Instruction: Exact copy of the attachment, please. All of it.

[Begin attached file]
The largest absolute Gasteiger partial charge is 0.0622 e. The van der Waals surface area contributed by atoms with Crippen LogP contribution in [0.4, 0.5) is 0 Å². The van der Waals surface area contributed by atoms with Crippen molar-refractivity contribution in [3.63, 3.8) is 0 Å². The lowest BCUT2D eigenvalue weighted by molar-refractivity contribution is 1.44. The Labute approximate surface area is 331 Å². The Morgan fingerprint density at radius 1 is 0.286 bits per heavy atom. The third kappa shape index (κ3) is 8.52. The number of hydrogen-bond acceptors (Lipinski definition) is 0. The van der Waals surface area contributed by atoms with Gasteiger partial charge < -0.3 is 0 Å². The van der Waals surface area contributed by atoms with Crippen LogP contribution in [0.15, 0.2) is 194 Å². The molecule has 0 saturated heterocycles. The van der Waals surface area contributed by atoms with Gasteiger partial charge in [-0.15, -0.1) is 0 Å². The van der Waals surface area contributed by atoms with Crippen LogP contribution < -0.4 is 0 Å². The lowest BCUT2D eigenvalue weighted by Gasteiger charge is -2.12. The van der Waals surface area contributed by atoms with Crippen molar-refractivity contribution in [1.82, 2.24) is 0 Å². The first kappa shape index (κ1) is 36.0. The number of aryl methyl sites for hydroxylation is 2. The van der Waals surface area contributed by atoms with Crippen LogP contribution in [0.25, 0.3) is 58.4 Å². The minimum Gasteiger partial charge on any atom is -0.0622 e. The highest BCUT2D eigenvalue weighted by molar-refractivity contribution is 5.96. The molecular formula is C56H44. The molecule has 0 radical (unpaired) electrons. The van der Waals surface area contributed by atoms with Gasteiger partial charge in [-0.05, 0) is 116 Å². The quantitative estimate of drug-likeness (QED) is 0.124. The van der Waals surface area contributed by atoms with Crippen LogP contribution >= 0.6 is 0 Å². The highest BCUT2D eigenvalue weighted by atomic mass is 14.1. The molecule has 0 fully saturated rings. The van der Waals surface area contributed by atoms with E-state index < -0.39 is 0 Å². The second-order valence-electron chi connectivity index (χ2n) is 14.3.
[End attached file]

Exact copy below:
The largest absolute Gasteiger partial charge is 0.0622 e. The van der Waals surface area contributed by atoms with Crippen LogP contribution in [0.4, 0.5) is 0 Å². The van der Waals surface area contributed by atoms with Crippen molar-refractivity contribution in [3.63, 3.8) is 0 Å². The lowest BCUT2D eigenvalue weighted by molar-refractivity contribution is 1.44. The Labute approximate surface area is 331 Å². The Morgan fingerprint density at radius 1 is 0.286 bits per heavy atom. The third kappa shape index (κ3) is 8.52. The number of hydrogen-bond acceptors (Lipinski definition) is 0. The van der Waals surface area contributed by atoms with Gasteiger partial charge < -0.3 is 0 Å². The van der Waals surface area contributed by atoms with Crippen LogP contribution in [0.15, 0.2) is 194 Å². The molecule has 0 saturated heterocycles. The van der Waals surface area contributed by atoms with Gasteiger partial charge in [-0.15, -0.1) is 0 Å². The van der Waals surface area contributed by atoms with Crippen LogP contribution < -0.4 is 0 Å². The lowest BCUT2D eigenvalue weighted by Gasteiger charge is -2.12. The van der Waals surface area contributed by atoms with Crippen molar-refractivity contribution in [1.82, 2.24) is 0 Å². The first kappa shape index (κ1) is 36.0. The number of aryl methyl sites for hydroxylation is 2. The van der Waals surface area contributed by atoms with Crippen LogP contribution in [0.25, 0.3) is 58.4 Å². The minimum Gasteiger partial charge on any atom is -0.0622 e. The highest BCUT2D eigenvalue weighted by molar-refractivity contribution is 5.96. The molecular formula is C56H44. The molecule has 0 radical (unpaired) electrons. The van der Waals surface area contributed by atoms with Gasteiger partial charge in [-0.05, 0) is 116 Å². The quantitative estimate of drug-likeness (QED) is 0.124. The van der Waals surface area contributed by atoms with Crippen LogP contribution >= 0.6 is 0 Å². The highest BCUT2D eigenvalue weighted by atomic mass is 14.1. The molecule has 0 fully saturated rings. The van der Waals surface area contributed by atoms with E-state index < -0.39 is 0 Å². The second-order valence-electron chi connectivity index (χ2n) is 14.3.